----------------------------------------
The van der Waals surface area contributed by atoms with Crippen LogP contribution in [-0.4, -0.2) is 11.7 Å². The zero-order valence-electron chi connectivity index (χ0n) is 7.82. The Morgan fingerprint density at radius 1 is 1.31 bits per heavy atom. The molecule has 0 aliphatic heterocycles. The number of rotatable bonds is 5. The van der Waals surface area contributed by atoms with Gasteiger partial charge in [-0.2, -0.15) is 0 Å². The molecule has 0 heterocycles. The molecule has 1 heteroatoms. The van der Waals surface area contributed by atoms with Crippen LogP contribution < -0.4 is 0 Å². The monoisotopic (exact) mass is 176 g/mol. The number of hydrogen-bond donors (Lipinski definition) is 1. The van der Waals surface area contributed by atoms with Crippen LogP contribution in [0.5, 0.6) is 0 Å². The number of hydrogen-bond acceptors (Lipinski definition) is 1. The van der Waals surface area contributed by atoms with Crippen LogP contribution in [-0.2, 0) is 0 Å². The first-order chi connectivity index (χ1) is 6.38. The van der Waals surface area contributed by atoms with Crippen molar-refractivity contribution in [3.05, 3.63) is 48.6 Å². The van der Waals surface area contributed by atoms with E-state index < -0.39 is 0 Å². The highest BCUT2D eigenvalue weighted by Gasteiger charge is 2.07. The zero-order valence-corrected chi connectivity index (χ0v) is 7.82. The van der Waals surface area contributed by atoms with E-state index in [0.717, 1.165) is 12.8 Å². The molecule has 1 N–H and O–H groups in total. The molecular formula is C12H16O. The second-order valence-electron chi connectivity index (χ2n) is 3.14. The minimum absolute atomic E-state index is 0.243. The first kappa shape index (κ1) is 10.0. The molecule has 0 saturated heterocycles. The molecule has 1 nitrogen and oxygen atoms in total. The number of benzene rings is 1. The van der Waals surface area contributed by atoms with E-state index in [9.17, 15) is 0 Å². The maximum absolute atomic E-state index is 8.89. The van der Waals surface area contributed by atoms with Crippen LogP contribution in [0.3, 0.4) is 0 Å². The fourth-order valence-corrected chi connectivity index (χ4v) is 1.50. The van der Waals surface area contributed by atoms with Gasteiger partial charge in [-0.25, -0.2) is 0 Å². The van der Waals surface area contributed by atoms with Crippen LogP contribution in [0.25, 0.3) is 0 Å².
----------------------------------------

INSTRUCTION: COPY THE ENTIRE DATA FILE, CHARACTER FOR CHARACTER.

The van der Waals surface area contributed by atoms with Crippen LogP contribution in [-0.4, -0.2) is 11.7 Å². The zero-order valence-electron chi connectivity index (χ0n) is 7.82. The Morgan fingerprint density at radius 1 is 1.31 bits per heavy atom. The molecule has 0 aliphatic heterocycles. The number of rotatable bonds is 5. The van der Waals surface area contributed by atoms with Gasteiger partial charge in [-0.2, -0.15) is 0 Å². The molecule has 0 heterocycles. The molecule has 1 heteroatoms. The van der Waals surface area contributed by atoms with Crippen LogP contribution < -0.4 is 0 Å². The monoisotopic (exact) mass is 176 g/mol. The number of hydrogen-bond donors (Lipinski definition) is 1. The van der Waals surface area contributed by atoms with Crippen LogP contribution in [0.5, 0.6) is 0 Å². The number of hydrogen-bond acceptors (Lipinski definition) is 1. The van der Waals surface area contributed by atoms with Crippen LogP contribution in [-0.2, 0) is 0 Å². The first-order chi connectivity index (χ1) is 6.38. The van der Waals surface area contributed by atoms with Crippen molar-refractivity contribution in [3.05, 3.63) is 48.6 Å². The van der Waals surface area contributed by atoms with E-state index < -0.39 is 0 Å². The highest BCUT2D eigenvalue weighted by Gasteiger charge is 2.07. The zero-order valence-corrected chi connectivity index (χ0v) is 7.82. The van der Waals surface area contributed by atoms with E-state index in [0.717, 1.165) is 12.8 Å². The molecule has 1 N–H and O–H groups in total. The molecular formula is C12H16O. The second-order valence-electron chi connectivity index (χ2n) is 3.14. The minimum absolute atomic E-state index is 0.243. The first kappa shape index (κ1) is 10.0. The molecule has 0 saturated heterocycles. The molecule has 1 nitrogen and oxygen atoms in total. The number of benzene rings is 1. The van der Waals surface area contributed by atoms with E-state index in [9.17, 15) is 0 Å². The maximum absolute atomic E-state index is 8.89. The van der Waals surface area contributed by atoms with Crippen LogP contribution in [0.3, 0.4) is 0 Å². The fourth-order valence-corrected chi connectivity index (χ4v) is 1.50. The van der Waals surface area contributed by atoms with Gasteiger partial charge in [-0.25, -0.2) is 0 Å². The van der Waals surface area contributed by atoms with Crippen LogP contribution in [0.25, 0.3) is 0 Å².